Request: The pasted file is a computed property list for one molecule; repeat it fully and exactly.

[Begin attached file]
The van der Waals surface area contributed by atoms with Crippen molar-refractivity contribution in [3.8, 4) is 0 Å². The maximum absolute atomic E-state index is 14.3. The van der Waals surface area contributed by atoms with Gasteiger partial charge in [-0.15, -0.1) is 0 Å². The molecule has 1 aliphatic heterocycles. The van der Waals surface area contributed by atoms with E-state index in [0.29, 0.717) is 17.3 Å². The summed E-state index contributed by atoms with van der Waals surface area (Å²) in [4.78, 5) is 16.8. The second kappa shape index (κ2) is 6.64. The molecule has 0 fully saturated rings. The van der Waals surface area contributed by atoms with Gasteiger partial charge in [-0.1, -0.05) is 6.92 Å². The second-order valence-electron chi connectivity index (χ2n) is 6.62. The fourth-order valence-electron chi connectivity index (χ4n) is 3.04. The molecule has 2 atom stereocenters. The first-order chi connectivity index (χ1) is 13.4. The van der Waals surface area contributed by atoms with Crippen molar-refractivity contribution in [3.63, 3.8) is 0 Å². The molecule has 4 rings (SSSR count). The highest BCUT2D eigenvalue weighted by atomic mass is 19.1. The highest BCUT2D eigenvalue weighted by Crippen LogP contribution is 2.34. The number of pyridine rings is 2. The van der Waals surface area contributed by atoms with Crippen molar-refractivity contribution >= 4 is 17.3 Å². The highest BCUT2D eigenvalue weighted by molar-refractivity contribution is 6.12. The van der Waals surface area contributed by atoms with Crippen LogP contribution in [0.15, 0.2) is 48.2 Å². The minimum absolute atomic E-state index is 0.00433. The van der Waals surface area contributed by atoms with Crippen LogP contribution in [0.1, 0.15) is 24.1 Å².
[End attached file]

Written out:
The van der Waals surface area contributed by atoms with Crippen molar-refractivity contribution in [3.8, 4) is 0 Å². The maximum absolute atomic E-state index is 14.3. The van der Waals surface area contributed by atoms with Gasteiger partial charge in [-0.15, -0.1) is 0 Å². The molecule has 1 aliphatic heterocycles. The van der Waals surface area contributed by atoms with E-state index in [0.29, 0.717) is 17.3 Å². The summed E-state index contributed by atoms with van der Waals surface area (Å²) in [4.78, 5) is 16.8. The second kappa shape index (κ2) is 6.64. The molecule has 0 fully saturated rings. The van der Waals surface area contributed by atoms with Gasteiger partial charge in [-0.1, -0.05) is 6.92 Å². The second-order valence-electron chi connectivity index (χ2n) is 6.62. The fourth-order valence-electron chi connectivity index (χ4n) is 3.04. The molecule has 2 atom stereocenters. The first-order chi connectivity index (χ1) is 13.4. The van der Waals surface area contributed by atoms with Crippen molar-refractivity contribution in [3.63, 3.8) is 0 Å². The molecule has 4 rings (SSSR count). The highest BCUT2D eigenvalue weighted by atomic mass is 19.1. The highest BCUT2D eigenvalue weighted by Crippen LogP contribution is 2.34. The number of pyridine rings is 2. The van der Waals surface area contributed by atoms with Crippen molar-refractivity contribution >= 4 is 17.3 Å². The highest BCUT2D eigenvalue weighted by molar-refractivity contribution is 6.12. The van der Waals surface area contributed by atoms with Crippen LogP contribution in [0.15, 0.2) is 48.2 Å². The minimum absolute atomic E-state index is 0.00433. The van der Waals surface area contributed by atoms with Crippen LogP contribution in [0.1, 0.15) is 24.1 Å².